NASA Astrophysics Data System (ADS)
Ruiz, Maritza
Thermal management of systems under high heat fluxes on the order of hundreds of W/cm2 is important for the safety, performance and lifetime of devices, with innovative cooling technologies leading to improved performance of electronics or concentrating solar photovoltaics. A novel, spiraling radial inflow microchannel heat sink for high flux cooling applications, using a single phase or vaporizing coolant, has demonstrated enhanced heat transfer capabilities. The design of the heat sink provides an inward swirl flow between parallel, coaxial disks that form a microchannel of 1 cm radius and 300 micron channel height with a single inlet and a single outlet. The channel is heated on one side through a conducting copper surface, and is essentially adiabatic on the opposite side to simulate a heat sink scenario for electronics or concentrated photovoltaics cooling. Experimental results on the heat transfer and pressure drop characteristics in the heat sink, using single phase water as a working fluid, revealed heat transfer enhancements due to flow acceleration and induced secondary flows when compared to unidirectional laminar fully developed flow between parallel plates. Additionally, thermal gradients on the surface are small relative to the bulk fluid temperature gain, a beneficial feature for high heat flux cooling applications. Heat flux levels of 113 W/cm2 at a surface temperature of 77 deg C were reached with a ratio of pumping power to heat rate of 0.03%. Analytical models on single phase flow are used to explore the parametric trends of the flow rate and passage geometry on the streamlines and pressure drop through the device. Flow boiling heat transfer and pressure drop characteristics were obtained for this heat sink using water at near atmospheric pressure as the working fluid for inlet subcooling levels ranging from 20 to 80 deg C and mean mass flux levels ranging from 184-716 kg/m. 2s. Flow enhancements similar to singlephase flow were expected, as well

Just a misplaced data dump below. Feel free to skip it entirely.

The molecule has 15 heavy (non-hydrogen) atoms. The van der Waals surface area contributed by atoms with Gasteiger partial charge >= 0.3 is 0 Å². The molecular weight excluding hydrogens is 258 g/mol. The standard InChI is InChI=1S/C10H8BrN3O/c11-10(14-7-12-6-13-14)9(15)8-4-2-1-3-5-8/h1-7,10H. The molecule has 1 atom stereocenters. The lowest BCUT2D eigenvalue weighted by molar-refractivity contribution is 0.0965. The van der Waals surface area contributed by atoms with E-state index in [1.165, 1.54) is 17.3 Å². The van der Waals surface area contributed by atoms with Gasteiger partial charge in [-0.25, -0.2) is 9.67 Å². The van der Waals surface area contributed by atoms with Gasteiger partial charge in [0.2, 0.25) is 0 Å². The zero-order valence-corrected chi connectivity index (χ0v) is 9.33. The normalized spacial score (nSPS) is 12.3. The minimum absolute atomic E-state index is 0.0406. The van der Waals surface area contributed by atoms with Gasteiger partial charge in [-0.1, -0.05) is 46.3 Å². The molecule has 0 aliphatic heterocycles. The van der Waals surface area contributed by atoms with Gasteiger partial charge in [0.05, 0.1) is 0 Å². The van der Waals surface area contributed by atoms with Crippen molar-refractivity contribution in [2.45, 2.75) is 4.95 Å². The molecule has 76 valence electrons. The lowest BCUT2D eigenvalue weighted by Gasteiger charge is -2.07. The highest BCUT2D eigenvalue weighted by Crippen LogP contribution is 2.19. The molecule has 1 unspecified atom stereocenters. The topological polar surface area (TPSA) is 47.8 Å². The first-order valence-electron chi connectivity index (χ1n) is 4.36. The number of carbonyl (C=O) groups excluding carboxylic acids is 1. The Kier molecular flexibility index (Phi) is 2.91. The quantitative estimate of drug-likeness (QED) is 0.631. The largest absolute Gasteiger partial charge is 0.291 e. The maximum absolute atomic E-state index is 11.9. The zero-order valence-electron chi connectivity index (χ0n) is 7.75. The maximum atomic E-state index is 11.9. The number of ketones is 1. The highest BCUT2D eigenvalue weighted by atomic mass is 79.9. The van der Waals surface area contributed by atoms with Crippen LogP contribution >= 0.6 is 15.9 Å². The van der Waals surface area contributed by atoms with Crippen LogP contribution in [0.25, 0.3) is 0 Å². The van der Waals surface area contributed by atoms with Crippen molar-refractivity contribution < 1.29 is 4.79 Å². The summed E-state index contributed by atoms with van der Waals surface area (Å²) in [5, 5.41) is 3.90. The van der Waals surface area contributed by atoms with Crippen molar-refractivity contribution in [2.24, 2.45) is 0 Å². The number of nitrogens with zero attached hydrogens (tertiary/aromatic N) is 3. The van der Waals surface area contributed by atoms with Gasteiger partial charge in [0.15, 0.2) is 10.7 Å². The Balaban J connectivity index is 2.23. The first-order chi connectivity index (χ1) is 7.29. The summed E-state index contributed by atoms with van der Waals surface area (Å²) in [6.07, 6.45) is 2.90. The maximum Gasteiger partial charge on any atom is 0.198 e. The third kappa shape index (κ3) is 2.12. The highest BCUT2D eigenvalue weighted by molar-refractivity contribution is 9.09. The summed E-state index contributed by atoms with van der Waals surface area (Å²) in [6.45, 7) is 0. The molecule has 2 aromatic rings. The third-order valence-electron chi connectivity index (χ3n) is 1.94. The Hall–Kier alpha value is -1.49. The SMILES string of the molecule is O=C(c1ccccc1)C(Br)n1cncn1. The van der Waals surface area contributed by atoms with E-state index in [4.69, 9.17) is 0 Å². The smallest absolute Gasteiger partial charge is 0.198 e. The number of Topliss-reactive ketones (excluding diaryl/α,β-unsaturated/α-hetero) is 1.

Compact pulsed laser having improved heat conductance
NASA Technical Reports Server (NTRS)
Yang, L. C. (Inventor)
1977-01-01
A highly efficient, compact pulsed laser having high energy to weight and volume ratios is provided. The laser utilizes a cavity reflector that operates as a heat sink and is essentially characterized by having a high heat conductivity, by being a good electrical insulator and by being substantially immune to the deleterious effects of ultra-violet radiation. Manual portability is accomplished by eliminating entirely any need for a conventional circulating fluid cooling system.
Measurement of heat conduction through stacked screens
NASA Technical Reports Server (NTRS)